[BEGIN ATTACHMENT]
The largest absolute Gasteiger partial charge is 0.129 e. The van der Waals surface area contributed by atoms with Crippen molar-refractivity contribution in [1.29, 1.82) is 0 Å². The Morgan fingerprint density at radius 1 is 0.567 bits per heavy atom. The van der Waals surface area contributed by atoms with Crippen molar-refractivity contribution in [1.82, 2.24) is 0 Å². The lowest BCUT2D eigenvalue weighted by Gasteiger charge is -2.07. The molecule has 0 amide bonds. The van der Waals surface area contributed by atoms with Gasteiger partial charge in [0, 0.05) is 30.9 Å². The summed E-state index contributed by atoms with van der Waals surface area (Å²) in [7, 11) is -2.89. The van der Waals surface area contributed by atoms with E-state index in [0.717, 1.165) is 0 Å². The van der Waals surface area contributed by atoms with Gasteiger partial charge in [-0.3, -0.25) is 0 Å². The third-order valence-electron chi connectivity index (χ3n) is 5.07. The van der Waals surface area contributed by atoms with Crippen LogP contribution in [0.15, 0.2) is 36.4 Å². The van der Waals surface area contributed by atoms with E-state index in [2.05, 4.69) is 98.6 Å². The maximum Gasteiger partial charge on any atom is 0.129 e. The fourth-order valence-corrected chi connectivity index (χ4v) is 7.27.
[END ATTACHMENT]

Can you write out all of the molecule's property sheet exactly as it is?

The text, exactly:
The largest absolute Gasteiger partial charge is 0.129 e. The van der Waals surface area contributed by atoms with Crippen molar-refractivity contribution in [1.29, 1.82) is 0 Å². The Morgan fingerprint density at radius 1 is 0.567 bits per heavy atom. The van der Waals surface area contributed by atoms with Crippen molar-refractivity contribution in [1.82, 2.24) is 0 Å². The lowest BCUT2D eigenvalue weighted by Gasteiger charge is -2.07. The molecule has 0 amide bonds. The van der Waals surface area contributed by atoms with Gasteiger partial charge in [0, 0.05) is 30.9 Å². The summed E-state index contributed by atoms with van der Waals surface area (Å²) in [7, 11) is -2.89. The van der Waals surface area contributed by atoms with E-state index in [0.717, 1.165) is 0 Å². The van der Waals surface area contributed by atoms with Gasteiger partial charge in [-0.3, -0.25) is 0 Å². The third-order valence-electron chi connectivity index (χ3n) is 5.07. The van der Waals surface area contributed by atoms with Crippen LogP contribution in [0.15, 0.2) is 36.4 Å². The van der Waals surface area contributed by atoms with E-state index in [2.05, 4.69) is 98.6 Å². The maximum Gasteiger partial charge on any atom is 0.129 e. The fourth-order valence-corrected chi connectivity index (χ4v) is 7.27.